Scottish Labour leader Kezia Dugdale has publicly backed Paisley’s bid for UK City of Culture 2021, in the latest show of cross-party political support for the town’s ambitions.
The Scottish Labour leader gave her backing during a visit to Paisley Museum where she met young people involved in an award winning creative youth project being funded by the bid.
The bid has received cross-party support, with local politicians hosting events in both the UK and Scottish Parliaments.
The growing support follows on from recent high-profile backers of the campaign, with musician Paolo Nutini and artist John Byrne – who both hail from the town – having done so in recent weeks.
While visiting the town, she was met by Renfrewshire Council Leader Mark Macmillan, Paisley 2021 Bid Manager Stuart McMillan and by participants in Project Z – which will see young people from the town’s Ferguslie Park area trained to write and create their own graphic novels.
— Paisley 2021 (@Paisley2021) December 2, 2016
The project was part-funded by the area’s Culture, Heritage and Events Fund, a £500,000 five-year scheme which aims to boost the capacity of the local creative scene during the Paisley 2021 bid.
It also received funding from Renfrewshire Council’s ground-breaking Tackling Poverty Programme, which covers a wide range of projects aimed at taking on long-term deprivation issues in the area.
The Paisley 2021 bid aims to use the town’s outstanding collection of heritage and cultural assets to improve the area’s prospects and transform its future.
Kezia’s visit to Paisley Museum comes in the week a fundraising strategy was unveiled for a £49m redevelopment of the Victorian-era building which aims to turn it into a visitor experience of international quality, telling the inspirational stories of Paisley, its heritage and its pattern.
Scottish Labour leader Kezia Dugdale said: “I am delighted to back Paisley’s bid for UK City of Culture in 2021. A successful bid can support the work Renfrewshire Council is already doing to transform Paisley and would leave a legacy that could improve the lives of people in the town.
“Culture can change the lives of young people living in poverty. Supporting people to develop new skills means they can grow their confidence and compete for the jobs of the future. I had the privilege of meeting with some very talented and engaging young people. All they need is the right support to have a fair chance in life. Paisley’s bid for City of Culture 2021 can be part of that.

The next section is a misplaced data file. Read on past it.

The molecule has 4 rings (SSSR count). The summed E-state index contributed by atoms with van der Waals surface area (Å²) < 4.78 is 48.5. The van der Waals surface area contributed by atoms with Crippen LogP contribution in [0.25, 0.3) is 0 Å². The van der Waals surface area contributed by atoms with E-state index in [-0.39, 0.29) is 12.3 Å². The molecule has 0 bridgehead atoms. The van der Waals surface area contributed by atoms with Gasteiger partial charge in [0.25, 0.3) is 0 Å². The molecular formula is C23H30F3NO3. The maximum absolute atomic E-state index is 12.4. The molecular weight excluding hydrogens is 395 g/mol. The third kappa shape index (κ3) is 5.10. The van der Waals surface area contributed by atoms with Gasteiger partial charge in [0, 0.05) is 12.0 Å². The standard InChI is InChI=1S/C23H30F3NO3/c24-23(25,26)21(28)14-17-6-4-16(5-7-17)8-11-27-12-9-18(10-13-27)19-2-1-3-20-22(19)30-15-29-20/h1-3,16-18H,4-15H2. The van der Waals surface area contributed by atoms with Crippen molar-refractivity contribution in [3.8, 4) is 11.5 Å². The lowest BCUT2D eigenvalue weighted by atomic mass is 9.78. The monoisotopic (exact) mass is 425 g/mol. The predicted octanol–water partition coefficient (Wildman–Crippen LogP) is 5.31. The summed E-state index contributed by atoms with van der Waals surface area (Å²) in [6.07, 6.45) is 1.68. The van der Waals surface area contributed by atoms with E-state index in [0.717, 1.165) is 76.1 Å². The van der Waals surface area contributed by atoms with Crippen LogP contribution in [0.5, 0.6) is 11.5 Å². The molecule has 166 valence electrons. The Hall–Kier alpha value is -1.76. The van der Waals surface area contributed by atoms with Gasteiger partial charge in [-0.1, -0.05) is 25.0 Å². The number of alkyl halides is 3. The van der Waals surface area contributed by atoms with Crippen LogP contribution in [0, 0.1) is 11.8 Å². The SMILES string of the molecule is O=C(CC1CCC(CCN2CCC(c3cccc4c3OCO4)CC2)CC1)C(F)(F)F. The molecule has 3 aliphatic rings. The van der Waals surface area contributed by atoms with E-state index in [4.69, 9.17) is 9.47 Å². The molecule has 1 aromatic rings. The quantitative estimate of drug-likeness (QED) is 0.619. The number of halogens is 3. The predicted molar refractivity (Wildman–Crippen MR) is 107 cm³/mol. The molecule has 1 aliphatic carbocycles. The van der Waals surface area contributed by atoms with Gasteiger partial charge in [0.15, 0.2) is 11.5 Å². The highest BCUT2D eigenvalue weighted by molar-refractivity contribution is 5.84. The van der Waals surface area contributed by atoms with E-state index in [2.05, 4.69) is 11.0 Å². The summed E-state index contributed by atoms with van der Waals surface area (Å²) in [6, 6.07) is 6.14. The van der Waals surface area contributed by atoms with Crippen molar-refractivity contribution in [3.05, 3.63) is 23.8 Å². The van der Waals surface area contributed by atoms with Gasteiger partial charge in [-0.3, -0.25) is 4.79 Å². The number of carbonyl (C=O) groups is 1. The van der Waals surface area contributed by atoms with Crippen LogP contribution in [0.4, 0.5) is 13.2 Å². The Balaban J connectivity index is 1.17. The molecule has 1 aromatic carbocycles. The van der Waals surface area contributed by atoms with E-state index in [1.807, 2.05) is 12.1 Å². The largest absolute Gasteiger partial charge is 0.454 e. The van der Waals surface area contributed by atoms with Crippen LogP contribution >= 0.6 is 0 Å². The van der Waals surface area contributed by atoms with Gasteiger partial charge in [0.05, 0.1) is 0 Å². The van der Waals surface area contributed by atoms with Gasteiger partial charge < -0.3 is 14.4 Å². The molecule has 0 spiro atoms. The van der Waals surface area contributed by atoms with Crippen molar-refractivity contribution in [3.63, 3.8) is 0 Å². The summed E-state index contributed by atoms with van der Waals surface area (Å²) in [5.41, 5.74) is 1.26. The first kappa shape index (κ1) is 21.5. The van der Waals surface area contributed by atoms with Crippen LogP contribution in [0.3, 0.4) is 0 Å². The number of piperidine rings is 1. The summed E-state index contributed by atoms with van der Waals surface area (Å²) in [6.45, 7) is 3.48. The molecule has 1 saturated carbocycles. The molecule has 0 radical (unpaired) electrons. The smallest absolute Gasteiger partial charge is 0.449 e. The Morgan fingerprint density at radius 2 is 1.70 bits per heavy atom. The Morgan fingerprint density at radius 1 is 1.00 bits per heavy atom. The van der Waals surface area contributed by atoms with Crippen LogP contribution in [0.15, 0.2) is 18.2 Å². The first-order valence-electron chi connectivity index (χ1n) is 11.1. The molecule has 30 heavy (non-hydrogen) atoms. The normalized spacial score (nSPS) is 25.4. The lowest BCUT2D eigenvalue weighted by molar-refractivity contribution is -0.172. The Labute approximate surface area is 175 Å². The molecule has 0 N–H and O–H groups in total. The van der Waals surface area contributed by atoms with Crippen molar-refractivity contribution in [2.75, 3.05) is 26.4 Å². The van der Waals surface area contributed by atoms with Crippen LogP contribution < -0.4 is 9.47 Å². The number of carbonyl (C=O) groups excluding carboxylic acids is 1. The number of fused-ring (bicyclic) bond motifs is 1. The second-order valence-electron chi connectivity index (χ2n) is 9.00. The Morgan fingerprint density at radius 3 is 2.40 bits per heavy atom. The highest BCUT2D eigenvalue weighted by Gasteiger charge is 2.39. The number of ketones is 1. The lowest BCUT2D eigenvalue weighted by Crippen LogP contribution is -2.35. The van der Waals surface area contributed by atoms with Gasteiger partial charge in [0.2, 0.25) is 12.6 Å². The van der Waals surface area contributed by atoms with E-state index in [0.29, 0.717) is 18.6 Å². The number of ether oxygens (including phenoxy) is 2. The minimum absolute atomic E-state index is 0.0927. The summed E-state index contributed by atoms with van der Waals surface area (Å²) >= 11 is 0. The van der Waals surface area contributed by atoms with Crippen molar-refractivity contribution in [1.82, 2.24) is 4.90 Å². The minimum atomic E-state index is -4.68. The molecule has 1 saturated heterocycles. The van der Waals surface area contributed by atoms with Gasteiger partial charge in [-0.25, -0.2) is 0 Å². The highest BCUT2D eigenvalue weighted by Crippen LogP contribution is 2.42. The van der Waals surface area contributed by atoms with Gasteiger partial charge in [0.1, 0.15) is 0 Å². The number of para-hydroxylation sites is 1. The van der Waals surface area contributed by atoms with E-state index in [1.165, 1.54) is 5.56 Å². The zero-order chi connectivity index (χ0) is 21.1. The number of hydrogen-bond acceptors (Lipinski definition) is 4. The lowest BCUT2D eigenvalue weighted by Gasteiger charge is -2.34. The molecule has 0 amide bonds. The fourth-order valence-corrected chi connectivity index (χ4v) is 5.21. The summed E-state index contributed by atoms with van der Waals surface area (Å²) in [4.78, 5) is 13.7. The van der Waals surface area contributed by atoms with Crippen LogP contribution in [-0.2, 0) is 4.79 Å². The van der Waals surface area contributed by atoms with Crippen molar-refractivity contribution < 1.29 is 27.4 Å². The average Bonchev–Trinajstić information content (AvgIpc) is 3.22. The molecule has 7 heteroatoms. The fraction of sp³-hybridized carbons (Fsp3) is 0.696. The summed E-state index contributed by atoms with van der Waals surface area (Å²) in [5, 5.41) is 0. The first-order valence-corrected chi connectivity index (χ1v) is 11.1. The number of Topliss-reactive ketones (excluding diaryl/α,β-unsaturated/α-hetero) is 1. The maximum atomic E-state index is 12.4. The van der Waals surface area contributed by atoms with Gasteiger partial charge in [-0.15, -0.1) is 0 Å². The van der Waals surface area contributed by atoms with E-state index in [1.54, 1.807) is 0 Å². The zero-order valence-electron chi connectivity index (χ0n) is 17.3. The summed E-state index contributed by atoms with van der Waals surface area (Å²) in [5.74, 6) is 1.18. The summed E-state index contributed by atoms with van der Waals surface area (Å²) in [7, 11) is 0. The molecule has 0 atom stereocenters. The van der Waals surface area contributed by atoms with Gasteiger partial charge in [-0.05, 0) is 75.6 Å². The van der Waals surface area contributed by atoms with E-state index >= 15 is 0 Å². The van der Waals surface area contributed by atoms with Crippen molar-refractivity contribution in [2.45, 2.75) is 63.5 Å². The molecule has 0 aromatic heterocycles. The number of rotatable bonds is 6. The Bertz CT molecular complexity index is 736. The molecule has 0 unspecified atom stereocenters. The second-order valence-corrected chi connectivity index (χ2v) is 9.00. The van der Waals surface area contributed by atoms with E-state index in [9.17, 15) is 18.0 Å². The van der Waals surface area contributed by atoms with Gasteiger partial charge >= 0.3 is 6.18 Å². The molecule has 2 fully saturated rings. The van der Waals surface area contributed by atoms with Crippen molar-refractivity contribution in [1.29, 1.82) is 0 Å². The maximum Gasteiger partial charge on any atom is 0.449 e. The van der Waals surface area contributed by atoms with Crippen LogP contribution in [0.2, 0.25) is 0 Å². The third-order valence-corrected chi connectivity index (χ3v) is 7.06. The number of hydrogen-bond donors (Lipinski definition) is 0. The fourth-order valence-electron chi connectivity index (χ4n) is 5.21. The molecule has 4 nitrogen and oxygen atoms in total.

“The Glasgow City Deal also provides an opportunity to regenerate Renfrewshire. The UK and Scottish governments should deliver the necessary funding as soon as possible, so people in Renfrewshire can start to feel the benefit of this investment.”
Councillor Mark Macmillan said: “It was great to welcome Kezia to Paisley today and talk her through the ambitious and hugely exciting vision we have for the town over the years ahead.
“It was also good to meet some of the young people taking part in one of our innovative tackling poverty projects – ultimately the Paisley 2021 bid is about the power of culture to change people’s lives for the better.
“Paisley Museum was a fitting venue for the visit given its status as the anchor project in our plans – the proposed revamp is expected to attract hundreds of thousands of visitors each year into the town centre, creating a boost to the local economy and attracting new jobs.
“Running alongside the major infrastructure improvements being delivered through the Glasgow City Region City Deal – including our plans for a tram-train link between Glasgow Airport and Paisley Gilmour Street Station – major opportunities lie ahead for Renfrewshire and we want to ensure the future for local communities is a bright one.”
Hayden Chivers, aged 18, and a member of Project Z, said: “This project is a fantastic opportunity that helps improve our life skills and prepare us for the world of work. We’ve been meeting weekly in the local library in Ferguslie Park and we do activities such as creative writing, drama and visual art.
“The project has really benefited many of us and helped us by encouraging us to either stay on at school or go to college, some of us have part-time jobs or volunteer for other organisations. I’m proud to be from Paisley and delighted to be able to show others how great it is to live in this town.”
The team was successful in its application to the Culture, Heritage and Events Fund as part of Paisley’s City of Culture bid and will involve them working on a social history project based on the punk movement in Paisley and other subcultures popular in the town and the legacy left today. The end product will be an exhibition of film, photography and a graphic novel.
Main photo credit: Paisley2021 official Twitter Feed,